A lifetime of servicePublished 11:01am Wednesday, August 15, 2012
Each summer Atmore’s Tom Byrne Park is given new life as hundreds of kids crowd into its baseball and softball fields, anxiously awaiting the beginning of a new season playing America’s favorite pastime. Each year the rosters change. The coaches and sponsors may also change. But one aspect of summer-league play has remained unchanged for more than 40 years – district commissioner and league president Murray Johnson.
Johnson, who moved to Atmore from Evergreen in 1963, with his wife Jean, their son Carl and daughter Susan (daughter Sandy was born here in 1964), quickly established himself as a businessperson and community volunteer. Johnson said his more than four decades with Atmore’s baseball, softball and football leagues began with a simple visit to the local ball fields.
“I stopped in up there (at the ballpark) in 1966 or so, just watching some games and the next thing I knew a local pharmacist, Billy McCorvey, called me and said he and Joe Brogden had a team and they weren’t going to be able to be there for some games, so I went up there and liked it,” Johnson said.
For the next three years Johnson spent baseball season as the assistant coach of the Rex Sporting Goods Colts. In 1968 he co-founded the Atmore Pee Wee Football League, which he is also still involved with.
In 1973, however, Johnson returned to the ballpark, this time as President of the league, a position he has held ever since.
“Tony Albert, who was the owner of Rex Sporting Goods and the past president, asked me to take over in the fall of 1972, and I took over the in summer of 1973 as president,” Johnson said. “Things were a lot different back then, The park roads weren’t even paved and there was no grass in the bleacher and concession stand areas. People just don’t realize how far it’s all come.”
And through all the progress, which includes the construction and improvements to what is now Tom Byrne Park’s three baseball fields, Johnson was there overseeing the upgrades.
But Johnson said his real motivation for taking the position came from the unfair treatment of several young players.
“What got me into this really, is seeing that there were some kids that were not treated fairly,” he said. “They were being mistreated. Some players were hardly ever being put in the game even though they were at every practice. Just simple politics and ‘daddy ball’ was prevalent.”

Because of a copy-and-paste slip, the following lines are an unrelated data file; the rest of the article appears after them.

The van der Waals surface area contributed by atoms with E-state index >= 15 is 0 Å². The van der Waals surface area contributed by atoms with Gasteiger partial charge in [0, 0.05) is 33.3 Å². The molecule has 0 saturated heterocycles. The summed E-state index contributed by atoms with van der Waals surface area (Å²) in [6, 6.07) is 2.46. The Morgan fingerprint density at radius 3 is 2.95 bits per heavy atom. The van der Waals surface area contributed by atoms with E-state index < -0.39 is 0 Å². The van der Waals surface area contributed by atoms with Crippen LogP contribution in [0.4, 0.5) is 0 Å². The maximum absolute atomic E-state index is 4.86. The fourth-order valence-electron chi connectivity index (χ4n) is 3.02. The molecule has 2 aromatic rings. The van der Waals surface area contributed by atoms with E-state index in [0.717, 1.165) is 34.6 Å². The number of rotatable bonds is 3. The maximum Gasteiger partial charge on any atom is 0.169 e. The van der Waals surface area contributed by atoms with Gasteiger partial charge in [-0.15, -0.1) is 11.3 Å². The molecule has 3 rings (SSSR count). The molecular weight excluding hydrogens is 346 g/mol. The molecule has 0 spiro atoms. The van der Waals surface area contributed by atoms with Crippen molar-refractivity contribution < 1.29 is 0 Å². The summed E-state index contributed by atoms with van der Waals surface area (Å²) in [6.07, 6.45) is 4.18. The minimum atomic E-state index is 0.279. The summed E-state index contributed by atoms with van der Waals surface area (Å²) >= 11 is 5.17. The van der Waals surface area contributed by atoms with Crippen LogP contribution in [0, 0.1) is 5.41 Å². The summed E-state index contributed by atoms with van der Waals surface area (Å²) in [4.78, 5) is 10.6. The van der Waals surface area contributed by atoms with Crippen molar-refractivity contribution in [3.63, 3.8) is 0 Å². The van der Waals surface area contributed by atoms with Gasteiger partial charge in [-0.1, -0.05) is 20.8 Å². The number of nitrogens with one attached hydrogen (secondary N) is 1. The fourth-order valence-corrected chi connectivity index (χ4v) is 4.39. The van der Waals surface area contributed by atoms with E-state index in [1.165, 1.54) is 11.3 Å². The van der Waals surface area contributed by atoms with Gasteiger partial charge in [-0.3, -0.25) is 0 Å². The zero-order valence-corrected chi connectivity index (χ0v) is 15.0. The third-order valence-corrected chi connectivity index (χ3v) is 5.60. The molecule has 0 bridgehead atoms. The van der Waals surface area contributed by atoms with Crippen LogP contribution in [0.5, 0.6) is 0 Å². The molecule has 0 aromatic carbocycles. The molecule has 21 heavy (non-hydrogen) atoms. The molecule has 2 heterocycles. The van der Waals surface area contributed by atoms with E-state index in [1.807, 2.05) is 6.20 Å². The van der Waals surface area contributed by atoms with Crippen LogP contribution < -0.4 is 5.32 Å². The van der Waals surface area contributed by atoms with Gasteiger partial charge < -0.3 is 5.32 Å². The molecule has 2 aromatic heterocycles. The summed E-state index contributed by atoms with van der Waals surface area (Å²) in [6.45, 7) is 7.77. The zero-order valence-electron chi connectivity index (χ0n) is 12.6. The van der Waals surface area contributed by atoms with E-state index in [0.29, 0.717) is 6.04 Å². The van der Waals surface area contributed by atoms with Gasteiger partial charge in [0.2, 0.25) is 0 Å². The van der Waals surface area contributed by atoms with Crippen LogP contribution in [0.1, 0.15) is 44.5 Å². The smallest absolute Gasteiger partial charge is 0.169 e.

Johnson’s subsequent decision to take over the program has led to legacy of supporting athletics in the lives of countless young people and, in most cases, their fathers, uncles and cousins before them.
Over the years, Johnson said he has seen enough joy, sadness and even anger in some cases to write a book. Sitting behind his desk at Johnson Insurance, the company he has owned since 1981, Johnson can still point to trophies and recall with amazing detail the games that won them and even the names of the players. He tells stories of come-from-behind victories, parents arguing over their children’s games, and pranks perpetrated in the park bathrooms by rambunctious children,…and he smiles.
But he can also tell tragic stories of heartbreak and loss. Maybe none more unexpected than the death of 14-year-old baseball standout Coby Smith, who was killed in a car crash last September.
“There were so many people at the vigil we had for him on the baseball field,” Johnson remembered. “You saw grown men breaking down talking about him. I almost broke down.”
But more often than not the happenings inside Tom Byrne Park’s baseball fields are happy ones. And after 44 years, Johnson can still be found there most nights, usually until everyone else has left.
While his longevity and dedication are impressive, Johnson continually defers the thanks.
“I have had so many people help me with this over the years,” he said. “At one time I had as many as 70 to 80 volunteers.”
And he can still list most of them today, however, with the chance someone would be overlooked, he is reluctant to do so. Johnson said the support of the city has been tremendous and the sponsors have been extremely supportive as four sponsors have been involved for over 50 consecutive years. He added that he hopes the next city administration will be as supportive as the present for youth recreation.